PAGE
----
3. Coming up with activities. I went to watch a friend of mine’s twin toddler boys while she went to the doctor recently. When I walked in she had moved the furniture to the sides of the living room to make room for a giant box left over from remodeling. “They’re making a ship,” she said. “Should keep them busy for the morning.” I was in awe. This friend is the queen of creative, fun activities. I am not. When Lo was little I relied heavily on having her help me with things. Grocery shopping, baking, making meals, even cleaning the house were all shared projects. We went to the library, participated in public events for kids, I found a way to keep her engaged, happy and entertained. But I’ll admit; I have an entire pinterest board full of “fun, creative, engaging” activities of which we have maybe done two.
  4.  Playing. Ok, I’ll be honest, I sometimes still feel bad about this one. I will color all day. Take on a craft. Baking? Oh man I love baking with my kid. But the moment you hand me a figurine and tell me my name is “Emma,” I’m at a loss. Adding insult to injury, I’m usually told I’m doing it “wrong.” “Emma wouldn’t say that, Emma likes pineapples not toast, Emma wants to play with her other friends….” Emma wears me out quickly. I know the importance of play for creativity. That’s why I love a good play date.
  5. While we are on the topic: Play dates with your boundary-less child. We have a handful of kids whose parents know they are always welcome at our house. When Lo has a playdate it actually gives me a bit of freedom to get other things done. I like watching my kid interact and resolve conflict. It’s all awesome. Until I get a kiddo over here who without their parent challenges every word I say. No thanks. Sorry, but really, no thanks.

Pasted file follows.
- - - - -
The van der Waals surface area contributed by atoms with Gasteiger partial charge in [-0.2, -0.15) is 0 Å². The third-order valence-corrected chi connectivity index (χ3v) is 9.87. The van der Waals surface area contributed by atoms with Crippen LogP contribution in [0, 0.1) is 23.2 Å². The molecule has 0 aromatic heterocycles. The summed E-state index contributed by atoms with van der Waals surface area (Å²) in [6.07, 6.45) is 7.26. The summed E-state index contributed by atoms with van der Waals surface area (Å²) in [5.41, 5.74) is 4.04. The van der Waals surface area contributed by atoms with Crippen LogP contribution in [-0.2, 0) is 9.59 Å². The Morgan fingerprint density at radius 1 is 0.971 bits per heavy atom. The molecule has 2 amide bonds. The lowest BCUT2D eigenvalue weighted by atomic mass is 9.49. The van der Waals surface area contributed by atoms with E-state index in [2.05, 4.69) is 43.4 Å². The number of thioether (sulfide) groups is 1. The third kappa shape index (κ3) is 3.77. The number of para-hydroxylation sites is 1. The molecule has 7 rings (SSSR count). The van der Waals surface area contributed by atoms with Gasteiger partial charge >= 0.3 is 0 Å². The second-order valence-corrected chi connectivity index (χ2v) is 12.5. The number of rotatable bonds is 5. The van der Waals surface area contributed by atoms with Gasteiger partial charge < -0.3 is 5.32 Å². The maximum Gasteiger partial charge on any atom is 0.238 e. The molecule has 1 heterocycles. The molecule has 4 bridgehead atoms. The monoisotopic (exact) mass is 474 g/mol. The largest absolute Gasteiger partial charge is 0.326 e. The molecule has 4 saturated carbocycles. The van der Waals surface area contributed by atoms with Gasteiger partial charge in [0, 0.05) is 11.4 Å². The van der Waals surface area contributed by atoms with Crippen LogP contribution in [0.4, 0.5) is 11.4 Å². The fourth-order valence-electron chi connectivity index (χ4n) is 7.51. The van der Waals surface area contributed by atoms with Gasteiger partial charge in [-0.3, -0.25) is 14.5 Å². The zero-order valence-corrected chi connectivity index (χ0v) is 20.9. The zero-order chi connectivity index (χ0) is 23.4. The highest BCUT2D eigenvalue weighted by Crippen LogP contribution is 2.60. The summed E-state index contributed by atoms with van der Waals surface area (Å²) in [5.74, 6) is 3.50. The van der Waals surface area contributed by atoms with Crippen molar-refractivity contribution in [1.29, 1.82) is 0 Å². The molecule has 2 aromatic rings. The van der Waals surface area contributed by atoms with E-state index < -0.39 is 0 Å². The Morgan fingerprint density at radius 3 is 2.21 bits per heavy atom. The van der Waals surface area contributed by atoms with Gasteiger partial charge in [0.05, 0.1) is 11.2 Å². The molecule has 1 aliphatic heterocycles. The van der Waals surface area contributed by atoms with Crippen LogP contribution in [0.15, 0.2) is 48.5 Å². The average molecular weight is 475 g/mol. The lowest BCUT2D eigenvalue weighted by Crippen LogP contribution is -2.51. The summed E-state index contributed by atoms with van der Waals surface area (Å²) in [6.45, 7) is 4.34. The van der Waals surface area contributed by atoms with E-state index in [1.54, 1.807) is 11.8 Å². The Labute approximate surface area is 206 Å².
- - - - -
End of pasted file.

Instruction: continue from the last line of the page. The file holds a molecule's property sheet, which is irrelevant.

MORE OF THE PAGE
I used to feel bad about all of those. Especially playing make-believe. I mean what kind of mother… (trails off into unintelligible blabber…) It turns out, Moms are actually diverse humans. Who like different things, are good at different things, and don’t suddenly become masters of all things personhood upon giving birth. It makes sense that some of us do great with babies while others long for the little guys to finally start articulating their needs. Some of us are amazing at making magic out of boxes and others at helping our teenagers navigate romance. This stuff is not all the same. The same joy cannot possibly come from all of it. And we show up to do the work of Motherhood with all of that potentially in store. We can at least give ourselves the break of knowing that every piece doesn’t have to be our best work. We aren’t actually super human.

I may not be good at playing or facilitating group activities, but I’m awesome at talking about feelings. I’m the bomb at getting my kiddo out of her shell when she retreats though I know she doesn’t want to. I am a master snuggler, boo-boo healer, pep talk giver and listener. I truly enjoy all of those things.

Sometimes I lead a group activity and feel completely drained. Because I signed up, because damn it my kid likes it when I do that stuff, because I can. But I’m not great, I’m not somehow inherently good at this stuff and that’s okay. I wore myself completely out before, believing that I was failing at this task because I thought it was supposed to be all joy, no nervous break-downs, and everyone else was getting it right. Life isn’t really like that.

So I said it. This is not all joy. I do not love poopy diapers, restless nights, or getting my butt kicked in the TJMaxx parking lot. I’m not as well suited for toddlerhood as I was for a baby or even the 7 year old I have now. I am sure that somewhere between the ages of 8 and forever I will find other stages challenging. There will be more hard years. But that doesn’t mean I’m failing. I will show up as my best self and let what isn’t me go. I will make sure I find my daughter support she needs when and if I’m not best suited for the task.

I love my kid. More than anything. And I love myself enough to let go of the notion I would master every part of my life as a Mom. In spite of what I thought it would look like, I believe I’m a damn good Mom. I bet you are too. Let’s give ourselves a break.

XO

Erin Brown